Reducing customer churn and keeping hold of customers means they’ll have a far higher lifetime value (i.e., the total amount of money a customer will spend on a company’s product during their relationship with that company).
Users with high lifetime value keep investing in your product and expanding your revenue through upgrades — which explains why you must retain them.
Increased number of loyal customers
Focusing on retention is valuable because it gives you an accurate idea of how many customers remain loyal to your organization. Put simply, the better you are at retaining customers, the greater your overall customer loyalty will be.
Loyal customers can become one of your best marketing tools, as they spread positive word-of-mouth and boost product-led acquisition.
Is a high customer retention rate good?
A key rule of thumb is that the higher your customer retention rates, the better. A high retention rate means your product is valuable and your customers wouldn’t switch to a competing company.
For SaaS organizations, a customer retention rate of 35% or above is considered elite.
How to calculate customer retention rate?
Now, let’s get to the crux of the matter: how do you actually go about calculating your customer retention rate? There are a couple of key factors to bear in mind:
- Time period. What time period do you want to measure retention over?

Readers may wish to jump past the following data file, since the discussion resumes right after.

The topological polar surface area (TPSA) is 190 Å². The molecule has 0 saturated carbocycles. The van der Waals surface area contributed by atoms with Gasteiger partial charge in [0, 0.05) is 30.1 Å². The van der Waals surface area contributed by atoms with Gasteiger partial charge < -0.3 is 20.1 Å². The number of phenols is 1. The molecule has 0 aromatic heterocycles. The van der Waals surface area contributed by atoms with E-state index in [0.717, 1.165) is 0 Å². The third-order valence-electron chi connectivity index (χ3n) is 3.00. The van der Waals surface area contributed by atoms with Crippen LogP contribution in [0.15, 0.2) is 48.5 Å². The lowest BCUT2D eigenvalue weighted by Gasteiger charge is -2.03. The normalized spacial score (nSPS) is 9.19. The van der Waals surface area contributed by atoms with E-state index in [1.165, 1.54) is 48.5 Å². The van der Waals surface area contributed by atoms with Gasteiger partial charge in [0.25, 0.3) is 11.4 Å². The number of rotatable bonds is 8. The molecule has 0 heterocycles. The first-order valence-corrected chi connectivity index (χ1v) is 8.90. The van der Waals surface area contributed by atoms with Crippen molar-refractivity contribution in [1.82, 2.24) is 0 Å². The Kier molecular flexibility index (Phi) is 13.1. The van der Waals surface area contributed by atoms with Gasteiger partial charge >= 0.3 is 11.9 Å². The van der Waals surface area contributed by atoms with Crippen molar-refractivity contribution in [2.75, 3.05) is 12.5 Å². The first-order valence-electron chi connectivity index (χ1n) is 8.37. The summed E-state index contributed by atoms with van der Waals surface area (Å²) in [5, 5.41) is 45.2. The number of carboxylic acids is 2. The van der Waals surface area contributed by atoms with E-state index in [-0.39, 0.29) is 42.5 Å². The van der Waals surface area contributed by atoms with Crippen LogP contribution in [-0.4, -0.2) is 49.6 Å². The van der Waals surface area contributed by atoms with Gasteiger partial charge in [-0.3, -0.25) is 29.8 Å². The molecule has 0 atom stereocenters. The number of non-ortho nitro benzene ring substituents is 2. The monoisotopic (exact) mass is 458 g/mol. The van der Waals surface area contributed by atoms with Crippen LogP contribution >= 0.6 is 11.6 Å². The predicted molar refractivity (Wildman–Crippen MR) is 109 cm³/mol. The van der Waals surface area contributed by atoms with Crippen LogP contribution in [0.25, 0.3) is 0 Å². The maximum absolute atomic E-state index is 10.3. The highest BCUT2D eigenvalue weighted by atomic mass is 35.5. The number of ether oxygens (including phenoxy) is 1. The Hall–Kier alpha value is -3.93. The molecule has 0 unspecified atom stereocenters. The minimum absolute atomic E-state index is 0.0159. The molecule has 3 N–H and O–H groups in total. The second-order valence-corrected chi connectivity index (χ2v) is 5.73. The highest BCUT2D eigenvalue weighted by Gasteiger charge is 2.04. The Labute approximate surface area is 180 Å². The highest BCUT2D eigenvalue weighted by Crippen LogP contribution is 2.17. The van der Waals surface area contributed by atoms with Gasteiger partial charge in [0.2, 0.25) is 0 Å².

- How you measure product usage. How are you going to define what constitutes ‘usage’ in the context of your product?
Luckily, there’s a simple formula you can plug numbers into to work out your customer retention rate.
Let’s explore an example to bring this formula to life. Imagine you want to determine your customer retention rate for the previous calendar year. Here is some usage data:
- You had 700 existing customers as of January 1.
- You captured 100 new customers between January 1 and December 31.
- As of December 31, you had 650 customers.
Inserting these numbers into the formula above, you derive the following number:
(650–100 / 700) x 100 = a customer retention rate of 78.6%.
Advanced methods to calculate retention rate
The above formula was a simple one to get you started. There are several other retention formulas that will show you a more detailed image. We’ll explain how to use them to calculate customer retention rates below.
- Classic retention. The idea behind classic retention is to start your percentage calculation from ‘Day 0’ or the day customers first used your app. This means the time period runs from the ‘Nth’ day (i.e., however long after the period starts) after day 0, divided by day 0.
- Range retention. Range retention works similarly to classic retention, except it involves a time frame spanning multiple days instead of a single day. The industry norm for SaaS businesses is to use either a weekly or monthly range. Range retention is calculated by dividing the number of customers who use the product during a time frame by the number of users who first used the app within an initial time frame (of the same interval).